Singapore getting pricey for Indian tourists

Travellers and tourists at the arrival hall of Changi Airport Terminal 1. A weak Indian rupee and a new tax imposed on television sets that are brought home from overseas have dampened the enthusiasm of Indian tourists to travel to Singapore. --
Travellers and tourists at the arrival hall of Changi Airport Terminal 1. A weak Indian rupee and a new tax imposed on television sets that are brought home from overseas have dampened the enthusiasm of Indian tourists to travel to Singapore. -- ST FILE PHOTO: JAMIE KOH

Weak rupee, new Indian govt tax on TV sets bought abroad to blame

A weak Indian rupee and a new tax imposed on television sets that are brought home from overseas have dampened the enthusiasm of Indian tourists to travel to Singapore.

Tourist guides and travel agents said that their revenue derived from these tourists has declined across all tiers of the market, by as much as 80 per cent compared to six months ago.

Luxury Tours and Travel, which focuses on the mid- to high-end tourist market, used to pull in an average of 3,000 Indian tourists to Singapore each month. This has fallen to 2,000, said its director Michael Lee.

The Indian market now makes up 28 per cent of the travel agency's sales, down from 38 per cent. To make up for the loss, it is seeking to diversify into new markets like Mauritius.

"Singapore's currency is very strong and the rupee is very weak. We are becoming less competitive for the Indian market," Mr Lee said. "Indian visitors travel frequently. They used to come every weekend, now they go to Europe or elsewhere because it's becoming more expensive here."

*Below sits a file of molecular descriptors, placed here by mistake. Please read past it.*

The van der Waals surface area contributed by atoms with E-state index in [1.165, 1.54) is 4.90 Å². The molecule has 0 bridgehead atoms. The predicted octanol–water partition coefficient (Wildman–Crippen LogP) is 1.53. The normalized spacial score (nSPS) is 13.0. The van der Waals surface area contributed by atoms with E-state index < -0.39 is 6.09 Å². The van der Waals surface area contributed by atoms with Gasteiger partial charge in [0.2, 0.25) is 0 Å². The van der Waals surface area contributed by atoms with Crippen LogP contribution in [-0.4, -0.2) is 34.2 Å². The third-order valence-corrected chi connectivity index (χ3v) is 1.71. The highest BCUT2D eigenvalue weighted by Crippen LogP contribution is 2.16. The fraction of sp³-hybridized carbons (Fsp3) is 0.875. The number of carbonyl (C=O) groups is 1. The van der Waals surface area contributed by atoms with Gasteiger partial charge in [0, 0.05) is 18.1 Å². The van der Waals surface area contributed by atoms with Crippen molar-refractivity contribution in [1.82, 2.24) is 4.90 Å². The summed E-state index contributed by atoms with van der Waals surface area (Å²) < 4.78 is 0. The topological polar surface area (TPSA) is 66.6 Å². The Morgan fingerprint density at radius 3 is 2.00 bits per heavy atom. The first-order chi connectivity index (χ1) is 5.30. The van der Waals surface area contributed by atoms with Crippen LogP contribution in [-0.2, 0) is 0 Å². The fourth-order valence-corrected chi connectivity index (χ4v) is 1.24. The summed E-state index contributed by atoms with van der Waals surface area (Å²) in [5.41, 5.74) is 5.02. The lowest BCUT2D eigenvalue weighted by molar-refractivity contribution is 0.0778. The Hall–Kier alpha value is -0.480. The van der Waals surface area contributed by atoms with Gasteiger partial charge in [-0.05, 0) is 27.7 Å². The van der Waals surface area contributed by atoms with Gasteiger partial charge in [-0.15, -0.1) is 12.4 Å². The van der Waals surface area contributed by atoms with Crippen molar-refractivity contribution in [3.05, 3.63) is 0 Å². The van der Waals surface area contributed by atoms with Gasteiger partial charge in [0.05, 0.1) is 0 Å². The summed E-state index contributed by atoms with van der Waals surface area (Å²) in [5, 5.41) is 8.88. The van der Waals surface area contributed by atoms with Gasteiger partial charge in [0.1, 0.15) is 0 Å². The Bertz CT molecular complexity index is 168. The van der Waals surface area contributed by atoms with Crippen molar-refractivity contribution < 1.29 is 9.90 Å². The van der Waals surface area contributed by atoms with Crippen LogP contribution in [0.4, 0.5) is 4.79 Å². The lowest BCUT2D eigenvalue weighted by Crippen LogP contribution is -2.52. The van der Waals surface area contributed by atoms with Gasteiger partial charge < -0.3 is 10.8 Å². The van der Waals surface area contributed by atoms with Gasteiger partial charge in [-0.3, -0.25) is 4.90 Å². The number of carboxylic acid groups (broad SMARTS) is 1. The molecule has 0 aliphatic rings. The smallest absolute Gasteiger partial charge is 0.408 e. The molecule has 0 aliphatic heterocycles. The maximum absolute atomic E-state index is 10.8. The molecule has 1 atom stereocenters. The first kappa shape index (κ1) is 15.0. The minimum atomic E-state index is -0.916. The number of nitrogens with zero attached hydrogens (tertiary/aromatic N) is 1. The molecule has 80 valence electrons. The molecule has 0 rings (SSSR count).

Inbound travel agencies, such as Luxury Tours and Travel, pull in visitors to Singapore by selling packages to them in countries like India through overseas partner agencies.

The Indian rupee has fallen considerably against the Singapore dollar in the past six months. The Singdollar was fetching 49.7 rupees yesterday, up from 44.1484 in April.

Further hurting the pockets of Indian tourists who regularly fly to Singapore to buy electronic goods was the imposition in August, by the Indian authorities, of a 36 per cent duty on flat-screen televisions that travellers bring back from other countries.

The move was part of a series of measures to stem the outflow of cash from India.

Previously, Indian air passengers were allowed to bring in duty-free TV screens worth up to 35,000 rupees each as part of their baggage allowance.

This resulted in over a million TV sets being brought into India last year, many of which were from Dubai, Thailand and Singapore.

Ms Shanti Devi Krishnasamy, 46, a tourist guide who focuses on the low- and mid-tier Indian market, said that business has plunged over the past six months.

She used to conduct one- to three-day tours for 10 to 15 tour groups from India every month. This has since whittled to two to three groups, she said.

"The rupee is down tremendously," said the tourist guide, who has been in the industry for six years.

"Also, before, many of my customers would come here to buy TVs and they would save enough money to make the trip worthwhile. That's gone too."

Mr Dennis Law, director of Star Holiday Mart, said the travel agency has seen business from India fall by 40 per cent over the past six months.

Other agencies that focus on the India market like Millennium Tours and Travel are also seeing a similar trend.

Latest available figures from the Singapore Tourism Board show that India was the fifth largest tourist market from January to September last year, at 670,000 visitors.

According to media reports in India, Singapore is not the only country being shunned by travellers.

With the weakened rupee, Indian tourists are choosing to travel domestically, take shorter trips or opt for cheaper Asian destinations like Thailand.

On the other hand, outbound travel agencies here are seeing a surge in the number of Singaporeans heading to India.

At ASA Holidays, bookings from Singaporeans for travel to India next month and in December have jumped 20 per cent from a year earlier.

"Local travellers think it's a good time to go to India. One Singdollar gets much more rupee," said ASA's head of marketing and communications Eileen Oh.

limjess@sph.com.sg